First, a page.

6.  Notes that the lack of skilled workers is an emerging challenge for the service sector in Europe and that there is a need to develop measures to tackle this, inter alia by way of lifelong education and training for workers;

7.  Underlines that the services sector can bring many solutions to environmental problems and believes they are one of the main elements of added value in the EU's exportation of know-how; underlines that the importance of the services sector needs to be taken into account when designing a policy for sustainable development;

8.  Welcomes the Commissions' emphasis on ensuring that the positive effects of globalisation are passed on to consumers; stresses that, in combination with a high level of consumer protection, fair competition in services is crucial to ensure that consumers benefit from the European open market.

RESULT OF FINAL VOTE IN COMMITTEE

Date adopted

27.5.2008

 

 

 

Result of final vote

+:

–:

0:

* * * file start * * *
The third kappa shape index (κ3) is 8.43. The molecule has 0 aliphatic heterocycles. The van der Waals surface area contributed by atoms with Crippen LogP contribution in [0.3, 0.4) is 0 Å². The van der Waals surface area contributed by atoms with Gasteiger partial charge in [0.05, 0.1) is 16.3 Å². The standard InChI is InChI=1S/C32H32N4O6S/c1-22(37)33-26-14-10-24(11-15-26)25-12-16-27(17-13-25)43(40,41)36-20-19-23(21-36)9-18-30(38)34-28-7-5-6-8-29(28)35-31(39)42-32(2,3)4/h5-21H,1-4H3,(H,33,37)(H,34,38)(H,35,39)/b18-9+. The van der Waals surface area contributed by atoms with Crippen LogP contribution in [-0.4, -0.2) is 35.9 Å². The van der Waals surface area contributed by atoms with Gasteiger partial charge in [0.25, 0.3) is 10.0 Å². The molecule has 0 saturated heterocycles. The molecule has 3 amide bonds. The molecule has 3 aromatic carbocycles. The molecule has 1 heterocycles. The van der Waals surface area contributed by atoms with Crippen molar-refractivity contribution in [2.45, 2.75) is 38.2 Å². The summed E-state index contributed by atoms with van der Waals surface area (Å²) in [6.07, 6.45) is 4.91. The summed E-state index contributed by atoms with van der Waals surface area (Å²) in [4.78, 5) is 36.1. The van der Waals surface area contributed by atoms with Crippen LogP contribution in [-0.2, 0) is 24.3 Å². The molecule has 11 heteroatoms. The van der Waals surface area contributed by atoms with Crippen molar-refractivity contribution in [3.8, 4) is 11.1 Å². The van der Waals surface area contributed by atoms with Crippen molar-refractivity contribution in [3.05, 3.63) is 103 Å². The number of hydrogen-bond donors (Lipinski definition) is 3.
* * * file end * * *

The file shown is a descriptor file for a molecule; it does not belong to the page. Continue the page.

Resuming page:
36

0

0

Members present for the final vote

Cristian Silviu Buşoi, Charlotte Cederschiöld, Gabriela Creţu, Janelly Fourtou, Evelyne Gebhardt, Martí Grau i Segú, Małgorzata Handzlik, Malcolm Harbour, Iliana Malinova Iotova, Pierre Jonckheer, Graf Alexander Lambsdorff, Kurt Lechner, Toine Manders, Nickolay Mladenov, Catherine Neris, Zita Pleštinská, Zuzana Roithová, Heide Rühle, Leopold Józef Rutowicz, Salvador Domingo Sanz Palacio, Christel Schaldemose, Andreas Schwab, Marianne Thyssen, Bernadette Vergnaud, Barbara Weiler

Substitute(s) present for the final vote

Emmanouil Angelakas, Wolfgang Bulfon, Colm Burke, Giovanna Corda, Jan Cremers, Wolf Klinz, Manuel Medina Ortega, Gary Titley

Substitute(s) under Rule 178(2) present for the final vote

Elisabeth Morin, Sirpa Pietikäinen, Nicolae Vlad Popa

RESULT OF FINAL VOTE IN COMMITTEE

Date adopted

24.6.2008

 

 

 

Result of final vote

+:

–:

0:

19

11

0

Members present for the final vote

Francisco Assis, Graham Booth, Carlos Carnero González, Daniel Caspary, Françoise Castex, Christofer Fjellner, Béla Glattfelder, Ignasi Guardans Cambó, Jacky Hénin, Syed Kamall, Marusya Ivanova Lyubcheva, Erika Mann, David Martin, Vural Öger, Georgios Papastamkos, Godelieve Quisthoudt-Rowohl, Tokia Saïfi, Peter Šťastný, Robert Sturdy, Gianluca Susta, Iuliu Winkler, Corien Wortmann-Kool

Substitute(s) present for the final vote

Vittorio Agnoletto, Eugenijus Maldeikis, Jan Tadeusz Masiel, Salvador Domingo Sanz Palacio, Carl Schlyter

Substitute(s) under Rule 178(2) present for the final vote

Marie-Arlette Carlotti, Małgorzata Handzlik, Christopher Heaton-Harris

(1)

OJ L 376, 29.12.2006, p. 36.